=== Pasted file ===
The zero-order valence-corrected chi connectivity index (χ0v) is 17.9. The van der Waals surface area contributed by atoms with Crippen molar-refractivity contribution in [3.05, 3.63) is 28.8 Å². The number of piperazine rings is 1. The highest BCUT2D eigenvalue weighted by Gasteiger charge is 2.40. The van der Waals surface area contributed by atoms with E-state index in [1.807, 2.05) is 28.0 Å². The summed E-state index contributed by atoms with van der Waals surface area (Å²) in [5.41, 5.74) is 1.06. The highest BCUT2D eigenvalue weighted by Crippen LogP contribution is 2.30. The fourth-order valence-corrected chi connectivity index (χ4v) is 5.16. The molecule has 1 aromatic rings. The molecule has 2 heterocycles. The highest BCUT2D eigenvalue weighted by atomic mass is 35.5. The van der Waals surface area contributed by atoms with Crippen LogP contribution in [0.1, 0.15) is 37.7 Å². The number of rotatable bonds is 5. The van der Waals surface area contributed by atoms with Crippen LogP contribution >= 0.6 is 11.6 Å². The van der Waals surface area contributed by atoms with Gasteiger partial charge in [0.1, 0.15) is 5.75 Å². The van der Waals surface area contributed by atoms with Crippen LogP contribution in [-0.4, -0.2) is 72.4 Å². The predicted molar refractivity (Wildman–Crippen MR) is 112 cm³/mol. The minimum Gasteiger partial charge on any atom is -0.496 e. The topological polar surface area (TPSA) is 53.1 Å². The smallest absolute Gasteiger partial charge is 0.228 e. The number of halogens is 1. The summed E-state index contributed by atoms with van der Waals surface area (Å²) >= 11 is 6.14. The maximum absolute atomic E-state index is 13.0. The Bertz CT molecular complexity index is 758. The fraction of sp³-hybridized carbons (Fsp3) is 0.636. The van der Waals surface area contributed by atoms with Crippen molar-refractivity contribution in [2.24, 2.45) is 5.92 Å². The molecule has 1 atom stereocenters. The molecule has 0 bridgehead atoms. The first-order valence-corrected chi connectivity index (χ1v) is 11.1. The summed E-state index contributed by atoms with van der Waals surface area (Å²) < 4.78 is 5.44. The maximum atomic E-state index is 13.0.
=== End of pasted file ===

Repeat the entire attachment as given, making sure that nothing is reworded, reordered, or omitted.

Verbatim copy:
The zero-order valence-corrected chi connectivity index (χ0v) is 17.9. The van der Waals surface area contributed by atoms with Crippen molar-refractivity contribution in [3.05, 3.63) is 28.8 Å². The number of piperazine rings is 1. The highest BCUT2D eigenvalue weighted by Gasteiger charge is 2.40. The van der Waals surface area contributed by atoms with E-state index in [1.807, 2.05) is 28.0 Å². The summed E-state index contributed by atoms with van der Waals surface area (Å²) in [5.41, 5.74) is 1.06. The highest BCUT2D eigenvalue weighted by Crippen LogP contribution is 2.30. The fourth-order valence-corrected chi connectivity index (χ4v) is 5.16. The molecule has 1 aromatic rings. The molecule has 2 heterocycles. The highest BCUT2D eigenvalue weighted by atomic mass is 35.5. The van der Waals surface area contributed by atoms with Crippen LogP contribution in [0.1, 0.15) is 37.7 Å². The number of rotatable bonds is 5. The van der Waals surface area contributed by atoms with Crippen LogP contribution >= 0.6 is 11.6 Å². The van der Waals surface area contributed by atoms with Gasteiger partial charge in [0.1, 0.15) is 5.75 Å². The van der Waals surface area contributed by atoms with Crippen LogP contribution in [-0.4, -0.2) is 72.4 Å². The predicted molar refractivity (Wildman–Crippen MR) is 112 cm³/mol. The minimum Gasteiger partial charge on any atom is -0.496 e. The topological polar surface area (TPSA) is 53.1 Å². The smallest absolute Gasteiger partial charge is 0.228 e. The number of halogens is 1. The summed E-state index contributed by atoms with van der Waals surface area (Å²) >= 11 is 6.14. The maximum absolute atomic E-state index is 13.0. The Bertz CT molecular complexity index is 758. The fraction of sp³-hybridized carbons (Fsp3) is 0.636. The van der Waals surface area contributed by atoms with Crippen molar-refractivity contribution in [2.24, 2.45) is 5.92 Å². The molecule has 1 atom stereocenters. The molecule has 0 bridgehead atoms. The first-order valence-corrected chi connectivity index (χ1v) is 11.1. The summed E-state index contributed by atoms with van der Waals surface area (Å²) < 4.78 is 5.44. The maximum atomic E-state index is 13.0.